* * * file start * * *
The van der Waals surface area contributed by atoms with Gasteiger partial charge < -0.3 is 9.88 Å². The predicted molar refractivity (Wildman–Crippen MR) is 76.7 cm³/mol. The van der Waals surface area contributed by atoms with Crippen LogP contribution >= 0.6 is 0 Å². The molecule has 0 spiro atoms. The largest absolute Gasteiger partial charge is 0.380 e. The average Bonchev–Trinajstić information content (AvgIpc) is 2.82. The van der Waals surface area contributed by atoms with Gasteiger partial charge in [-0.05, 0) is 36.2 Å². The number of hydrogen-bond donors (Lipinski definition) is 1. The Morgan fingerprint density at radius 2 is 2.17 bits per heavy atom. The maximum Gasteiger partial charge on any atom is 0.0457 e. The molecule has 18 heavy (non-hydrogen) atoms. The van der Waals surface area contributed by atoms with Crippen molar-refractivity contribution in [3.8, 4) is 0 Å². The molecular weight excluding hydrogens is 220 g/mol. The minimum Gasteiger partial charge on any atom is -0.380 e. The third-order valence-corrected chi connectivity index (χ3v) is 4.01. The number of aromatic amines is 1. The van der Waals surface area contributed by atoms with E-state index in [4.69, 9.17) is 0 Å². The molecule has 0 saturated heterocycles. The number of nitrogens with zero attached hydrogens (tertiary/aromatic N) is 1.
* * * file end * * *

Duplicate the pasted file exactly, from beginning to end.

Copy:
The van der Waals surface area contributed by atoms with Gasteiger partial charge < -0.3 is 9.88 Å². The predicted molar refractivity (Wildman–Crippen MR) is 76.7 cm³/mol. The van der Waals surface area contributed by atoms with Crippen LogP contribution >= 0.6 is 0 Å². The molecule has 0 spiro atoms. The largest absolute Gasteiger partial charge is 0.380 e. The average Bonchev–Trinajstić information content (AvgIpc) is 2.82. The van der Waals surface area contributed by atoms with Gasteiger partial charge in [-0.05, 0) is 36.2 Å². The number of hydrogen-bond donors (Lipinski definition) is 1. The Morgan fingerprint density at radius 2 is 2.17 bits per heavy atom. The maximum Gasteiger partial charge on any atom is 0.0457 e. The molecule has 18 heavy (non-hydrogen) atoms. The van der Waals surface area contributed by atoms with Crippen molar-refractivity contribution in [3.8, 4) is 0 Å². The molecular weight excluding hydrogens is 220 g/mol. The minimum Gasteiger partial charge on any atom is -0.380 e. The third-order valence-corrected chi connectivity index (χ3v) is 4.01. The number of aromatic amines is 1. The van der Waals surface area contributed by atoms with E-state index in [4.69, 9.17) is 0 Å². The molecule has 0 saturated heterocycles. The number of nitrogens with zero attached hydrogens (tertiary/aromatic N) is 1.